Chris Webber hasn't made many headlines since he retired at the end of the 2007-08 campaign, but he's certainly making some now.
We get on players for getting tickets and driving too fast...he (D'Antoni) quit in the middle of a year. You go in the locker room you sell winning, and you sell family, and you sell all that...and I'm proud to be the only one that says this. As I listen to friends on different stations, no one says this and I'm proud to be the only one that says it. But guys got to trust you in the locker room and it has to be more than Kobe. It has to be. You don't want your coach writing a book about you, you don't want your coach talking about you and you don't want your coach quitting on you and it being your fault. Ask the guys in New York. And they played better when he left. So I don't think this is about Phil Jackson. I think this is like 'How the heck did he get this job?' You all want to be that different from Phil Jackson? That's my honest opinion: How the heck did he get that job?"
Wow. That's a lot to take in. But let's take it in nonetheless.
Webber clearly is emotional about this hiring and goes on to note if the Lakers were going to stray away from Phil Jackson, they should have sucked up their "pride" and chased Brian Shaw. But despite his overwhelming emotion, he does make some valid points.
D'Antoni did, in fact, quit in the "middle of a year." And once he left, the New York Knicks started playing much better.
Which makes Webber right—to an extent.
Yes, D'Antoni jumped ship midseason, and yes, the Knicks proved to be better off for it, but that means nothing in the scheme of things for the Lakers.
New York was a completely different situation. Not only were there rumblings of Carmelo Anthony's desire to see D'Antoni be fired, but the team—as Webber noted—was losing. When D'Antoni resigned from his post, the Knicks were 18-24 and failing out of the playoff picture fast.
It just wasn't working. Anthony wasn't buying into his system and he was failing to change that reality.
So he quit. And the boys in orange and blue closed out the regular season by going 18-6 after he left.
Are we to believe that if a pairing isn't working, those involved have to wait until the end of the season to attempt and resolve it?
Absolutely not. In all likelihood, the Knicks would have imploded had they continued the course they were traveling. Whether 'Melo wanted to oust D'Antoni is irrelevant. One of them had to concede that it wasn't working and subsequently walk out the door.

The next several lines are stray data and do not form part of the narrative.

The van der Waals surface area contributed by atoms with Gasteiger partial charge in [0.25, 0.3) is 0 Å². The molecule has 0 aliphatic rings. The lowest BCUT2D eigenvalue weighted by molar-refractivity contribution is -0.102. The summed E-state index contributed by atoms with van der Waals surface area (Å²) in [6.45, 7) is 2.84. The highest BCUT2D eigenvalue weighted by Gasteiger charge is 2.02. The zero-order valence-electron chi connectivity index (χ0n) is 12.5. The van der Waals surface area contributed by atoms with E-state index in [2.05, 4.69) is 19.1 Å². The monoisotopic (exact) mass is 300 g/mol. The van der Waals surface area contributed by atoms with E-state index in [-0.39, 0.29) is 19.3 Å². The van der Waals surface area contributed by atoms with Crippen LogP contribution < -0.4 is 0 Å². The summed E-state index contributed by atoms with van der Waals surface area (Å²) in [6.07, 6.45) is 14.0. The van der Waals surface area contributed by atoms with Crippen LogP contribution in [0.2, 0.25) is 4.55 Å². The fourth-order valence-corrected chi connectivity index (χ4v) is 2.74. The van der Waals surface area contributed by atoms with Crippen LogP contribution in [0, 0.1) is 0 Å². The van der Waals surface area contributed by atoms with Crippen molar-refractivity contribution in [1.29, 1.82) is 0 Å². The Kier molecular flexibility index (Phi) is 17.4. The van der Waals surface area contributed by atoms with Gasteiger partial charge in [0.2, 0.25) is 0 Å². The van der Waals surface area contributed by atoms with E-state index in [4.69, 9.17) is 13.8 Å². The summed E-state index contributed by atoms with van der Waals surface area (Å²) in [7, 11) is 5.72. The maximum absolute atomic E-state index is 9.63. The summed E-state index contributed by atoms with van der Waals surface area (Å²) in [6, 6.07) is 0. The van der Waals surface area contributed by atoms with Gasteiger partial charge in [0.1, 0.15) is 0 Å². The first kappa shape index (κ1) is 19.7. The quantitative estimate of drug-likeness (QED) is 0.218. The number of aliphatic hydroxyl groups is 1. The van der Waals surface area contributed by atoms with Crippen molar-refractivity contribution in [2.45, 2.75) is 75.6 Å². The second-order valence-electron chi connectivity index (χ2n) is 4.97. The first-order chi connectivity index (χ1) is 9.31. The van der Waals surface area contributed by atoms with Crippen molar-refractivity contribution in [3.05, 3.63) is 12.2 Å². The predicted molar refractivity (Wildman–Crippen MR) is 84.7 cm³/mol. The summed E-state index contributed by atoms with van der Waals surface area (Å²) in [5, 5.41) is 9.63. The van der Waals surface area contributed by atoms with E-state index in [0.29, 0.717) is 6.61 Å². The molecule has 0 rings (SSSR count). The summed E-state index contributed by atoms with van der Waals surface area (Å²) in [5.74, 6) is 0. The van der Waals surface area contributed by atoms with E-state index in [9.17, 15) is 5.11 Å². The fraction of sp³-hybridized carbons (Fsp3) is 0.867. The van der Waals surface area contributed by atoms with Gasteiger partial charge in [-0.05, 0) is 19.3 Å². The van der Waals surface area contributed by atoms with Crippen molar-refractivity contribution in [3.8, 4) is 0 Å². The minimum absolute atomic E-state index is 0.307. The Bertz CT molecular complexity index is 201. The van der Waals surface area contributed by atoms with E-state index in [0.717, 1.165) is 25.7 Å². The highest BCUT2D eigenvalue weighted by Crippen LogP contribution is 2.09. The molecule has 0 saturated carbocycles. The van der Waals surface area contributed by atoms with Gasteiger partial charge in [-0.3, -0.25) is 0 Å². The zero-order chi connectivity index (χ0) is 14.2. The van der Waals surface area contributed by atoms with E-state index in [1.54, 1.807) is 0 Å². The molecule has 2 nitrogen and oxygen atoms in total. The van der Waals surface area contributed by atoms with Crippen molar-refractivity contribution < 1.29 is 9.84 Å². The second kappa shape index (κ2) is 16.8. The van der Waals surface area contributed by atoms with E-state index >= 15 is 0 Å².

D'Antoni did the Knicks a favor. He saved the franchise from any more embarrassment, giving them an opportunity to put themselves in a situation to win.
As for Webber's "ask the guys in New York" sentiments, many remained D'Antoni supporters, at least publicly, even after he departed.
Given all that, let's not pretend D'Antoni's divorce from the Knicks affects his standing in the Lakers' locker room. He already has the support of Kobe and Steve Nash, and even Dwight Howard and Pau Gasol have reacted favorably to his presence.
So how exactly is this a "how the heck did he get this job" situation?
Is Chris Webber right about Mike D'Antoni?
Sure, Jackson seemed like the obvious choice, but he was asking for the world and the Lakers balked. Which renders D'Antoni's hiring a sensible one; Jackson was asking too much so they went with the next best thing.
Let's not get caught up in these useless nuances. There is no shortage of respect for D'Antoni in Los Angeles. He wouldn't have been hired if the Lakers players and higher-ups didn't respect him.
However, there is an opportunity for him to win his first title, for Kobe to win his sixth and for the Lakers' star quartet to win their first together.
Maybe it won't be this year. Maybe it won't be the next. Maybe it won't ever happen.
Whether or not it does, though, will have nothing to do with how D'Antoni left New York.
And it certainly won't have anything to do with Webber's shortsighted interpretation.